There is a theory integral to quantum mechanics that says observing certain phenomenon actually changes the phenomenon.
I use this not to talk about particle physics (we’ll leave Schrödinger’s cat another day) but as a metaphor for what we do at the newspaper.
One of the tenets of journalism is to report on what is happening, but don’t become part of the story. Sometimes being somewhat part of the story is OK, even necessary. Usually not. Most hard news coverage requires a reasonable distance and unbiased balance.
So it’s always uncomfortable, when observing a newsworthy event, to be dragged into it.
I was sitting in BC Supreme Court room 202 at the Chilliwack Law Courts this week watching part of the ongoing, seemingly neverending case of David Paul Kuntz-Angel, who is charged with sexually assaulting a girl for a decade from the age of eight until she became an adult about two years ago.
Kuntz-Angel – who has several aliases – is a musician with an unusual history of pretending he is David Lee Roth to anyone who might believe him.
As he spoke on the witness stand during a portion of the trial this week, he mumbled, and appeared to struggle speaking. He looked to be in some pain or discomfort.
That’s when he brought me into it.
He told the judge: “Forgive my speech, I had a number of teeth knocked out since I last came in here.”
Later in the proceedings he expanded on that: “Things Mr. Henderson printed in the paper, I ended up getting my teeth knocked out from that.”
He has also blamed Crown counsel for malicious prosecution and me for reporting on the case that he believes should never have been prosecuted in the first place. He even thinks the Crown and I have colluded in all of this.
Some have joked that if Mr. Kuntz-Angel is guilty of what he is accused of, he deserved to get his teeth knocked out. I tend to disagree, leaning to a distaste for vigilante justice no matter how satisfying it might seem.
And while he may blame me for his troubles at Surrey Pretrial, I’m not sure that’s fair. Still, I don’t like to become part of the story. At all.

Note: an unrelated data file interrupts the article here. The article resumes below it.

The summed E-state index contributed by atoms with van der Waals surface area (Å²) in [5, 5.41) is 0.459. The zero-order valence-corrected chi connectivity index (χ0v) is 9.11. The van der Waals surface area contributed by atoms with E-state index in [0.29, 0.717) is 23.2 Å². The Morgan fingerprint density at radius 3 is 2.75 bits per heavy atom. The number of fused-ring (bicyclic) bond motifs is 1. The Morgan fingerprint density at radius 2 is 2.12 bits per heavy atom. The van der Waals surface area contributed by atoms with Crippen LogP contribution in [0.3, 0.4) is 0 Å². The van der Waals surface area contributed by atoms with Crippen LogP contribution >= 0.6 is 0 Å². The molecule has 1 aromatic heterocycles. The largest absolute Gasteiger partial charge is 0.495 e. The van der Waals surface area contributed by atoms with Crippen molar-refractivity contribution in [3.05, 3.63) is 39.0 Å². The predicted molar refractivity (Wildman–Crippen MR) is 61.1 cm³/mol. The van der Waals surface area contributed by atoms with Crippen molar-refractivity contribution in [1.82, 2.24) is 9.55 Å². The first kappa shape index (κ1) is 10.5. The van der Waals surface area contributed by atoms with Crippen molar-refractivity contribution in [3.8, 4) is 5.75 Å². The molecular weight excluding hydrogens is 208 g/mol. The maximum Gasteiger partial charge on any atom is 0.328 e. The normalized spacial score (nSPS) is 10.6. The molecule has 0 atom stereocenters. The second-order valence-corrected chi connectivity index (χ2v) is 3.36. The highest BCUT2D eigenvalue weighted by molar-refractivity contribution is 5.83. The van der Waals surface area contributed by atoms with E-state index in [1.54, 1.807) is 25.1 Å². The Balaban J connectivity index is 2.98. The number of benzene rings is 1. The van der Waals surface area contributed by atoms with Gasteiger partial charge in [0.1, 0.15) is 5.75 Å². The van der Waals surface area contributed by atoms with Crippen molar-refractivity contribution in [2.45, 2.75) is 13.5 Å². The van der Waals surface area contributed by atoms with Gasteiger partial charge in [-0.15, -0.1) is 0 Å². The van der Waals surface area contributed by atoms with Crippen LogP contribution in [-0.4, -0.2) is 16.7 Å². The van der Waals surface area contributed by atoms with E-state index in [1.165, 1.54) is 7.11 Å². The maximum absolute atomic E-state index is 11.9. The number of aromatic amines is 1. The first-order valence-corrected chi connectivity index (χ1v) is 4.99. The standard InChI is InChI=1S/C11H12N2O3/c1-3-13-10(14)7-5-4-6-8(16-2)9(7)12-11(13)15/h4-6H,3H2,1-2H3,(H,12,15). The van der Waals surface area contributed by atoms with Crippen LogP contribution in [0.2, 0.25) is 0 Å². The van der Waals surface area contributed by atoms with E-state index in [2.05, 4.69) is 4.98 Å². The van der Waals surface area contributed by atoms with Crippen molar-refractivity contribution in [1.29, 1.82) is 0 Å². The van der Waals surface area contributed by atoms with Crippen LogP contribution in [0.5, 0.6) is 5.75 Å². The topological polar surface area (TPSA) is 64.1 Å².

This week I also reported on Andrew Mullaly, a 37-year-old man who admitted to sexually and mentally tormenting a girl for five years starting when she turned 11.
This week, a family member came to speak to me in my office, asking me to pull the story from our website. I added that the story was an accurate depiction of what happened in court during a joint submission, so there was no reason to take the story down.
“You can’t unring a bell,” I also told her, pointing to the story’s inclusion on Black Press websites across B.C., not to mention social media.
“But that’s not the whole story,” she said.
I’m sure it isn’t.
I can’t report on everything I hear in court, not that “everything” comes out in court anyway. All I can do is curate what is most newsworthy but also summarizes a case in, admittedly, overly simple ways.
The court stories I write are the tip of the iceberg. Most of what’s beneath the surface is left unshared. Much of the time you don’t want to see what’s below the surface. Trust me.
But people have the right to know what goes on in the courts, how crimes are investigated by police, how charges are approved by Crown counsel, how lawyers defend their clients and how judges make decisions.
I say “how” but it isn’t really the “how,” it’s the “who-what-where-when” and, if we are lucky, the “why.”
We only have so much space and time, readers only have so much time and interest, so the best I can do is tell readers some of what happens in some criminal court cases some of the time.
I’m not out to sensationalize anything. I’m not out to ruin anyone’s life. And I’m not writing about court process to be a jerk, either to the victims of crime or to the accused.
Yes, there is always more to the story. And I do understand that reporting on court can affect people’s lives and can even, sometimes, affect the cases themselves.
That doesn’t mean the public proceedings of our criminal justice system shouldn’t be shared.
And that doesn’t mean I’m going to stop.